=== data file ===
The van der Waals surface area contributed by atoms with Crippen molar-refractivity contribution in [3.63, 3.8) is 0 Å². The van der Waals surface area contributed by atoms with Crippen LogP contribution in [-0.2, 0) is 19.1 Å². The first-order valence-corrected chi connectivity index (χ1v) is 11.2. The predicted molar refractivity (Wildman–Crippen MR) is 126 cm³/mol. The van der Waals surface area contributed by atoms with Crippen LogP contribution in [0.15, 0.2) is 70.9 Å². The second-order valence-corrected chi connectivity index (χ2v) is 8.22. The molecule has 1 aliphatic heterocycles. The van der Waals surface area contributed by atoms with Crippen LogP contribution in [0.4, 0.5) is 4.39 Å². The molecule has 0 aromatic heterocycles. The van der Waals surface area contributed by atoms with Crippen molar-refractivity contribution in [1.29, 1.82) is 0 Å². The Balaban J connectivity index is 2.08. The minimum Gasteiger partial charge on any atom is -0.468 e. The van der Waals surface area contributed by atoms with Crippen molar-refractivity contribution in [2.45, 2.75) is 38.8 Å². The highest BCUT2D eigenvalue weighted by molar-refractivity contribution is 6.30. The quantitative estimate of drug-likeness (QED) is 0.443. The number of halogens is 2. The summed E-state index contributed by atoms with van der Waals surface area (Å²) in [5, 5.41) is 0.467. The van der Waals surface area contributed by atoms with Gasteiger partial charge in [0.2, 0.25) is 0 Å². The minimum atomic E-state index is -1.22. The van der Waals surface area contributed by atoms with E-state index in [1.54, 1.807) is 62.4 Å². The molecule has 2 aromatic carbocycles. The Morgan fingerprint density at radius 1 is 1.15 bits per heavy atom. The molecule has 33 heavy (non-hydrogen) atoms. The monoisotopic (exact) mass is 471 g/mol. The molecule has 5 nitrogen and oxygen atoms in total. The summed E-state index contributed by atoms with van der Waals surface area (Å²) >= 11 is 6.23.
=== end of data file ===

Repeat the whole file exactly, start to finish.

The van der Waals surface area contributed by atoms with Crippen molar-refractivity contribution in [3.63, 3.8) is 0 Å². The van der Waals surface area contributed by atoms with Crippen LogP contribution in [-0.2, 0) is 19.1 Å². The first-order valence-corrected chi connectivity index (χ1v) is 11.2. The predicted molar refractivity (Wildman–Crippen MR) is 126 cm³/mol. The van der Waals surface area contributed by atoms with Crippen LogP contribution in [0.15, 0.2) is 70.9 Å². The second-order valence-corrected chi connectivity index (χ2v) is 8.22. The molecule has 1 aliphatic heterocycles. The van der Waals surface area contributed by atoms with Crippen LogP contribution in [0.4, 0.5) is 4.39 Å². The molecule has 0 aromatic heterocycles. The van der Waals surface area contributed by atoms with Crippen molar-refractivity contribution in [1.29, 1.82) is 0 Å². The Balaban J connectivity index is 2.08. The minimum Gasteiger partial charge on any atom is -0.468 e. The van der Waals surface area contributed by atoms with Crippen molar-refractivity contribution in [2.45, 2.75) is 38.8 Å². The highest BCUT2D eigenvalue weighted by molar-refractivity contribution is 6.30. The quantitative estimate of drug-likeness (QED) is 0.443. The number of halogens is 2. The summed E-state index contributed by atoms with van der Waals surface area (Å²) in [5, 5.41) is 0.467. The van der Waals surface area contributed by atoms with Gasteiger partial charge in [0.2, 0.25) is 0 Å². The minimum atomic E-state index is -1.22. The van der Waals surface area contributed by atoms with E-state index in [1.54, 1.807) is 62.4 Å². The molecule has 2 aromatic carbocycles. The Morgan fingerprint density at radius 1 is 1.15 bits per heavy atom. The molecule has 33 heavy (non-hydrogen) atoms. The monoisotopic (exact) mass is 471 g/mol. The molecule has 5 nitrogen and oxygen atoms in total. The summed E-state index contributed by atoms with van der Waals surface area (Å²) >= 11 is 6.23.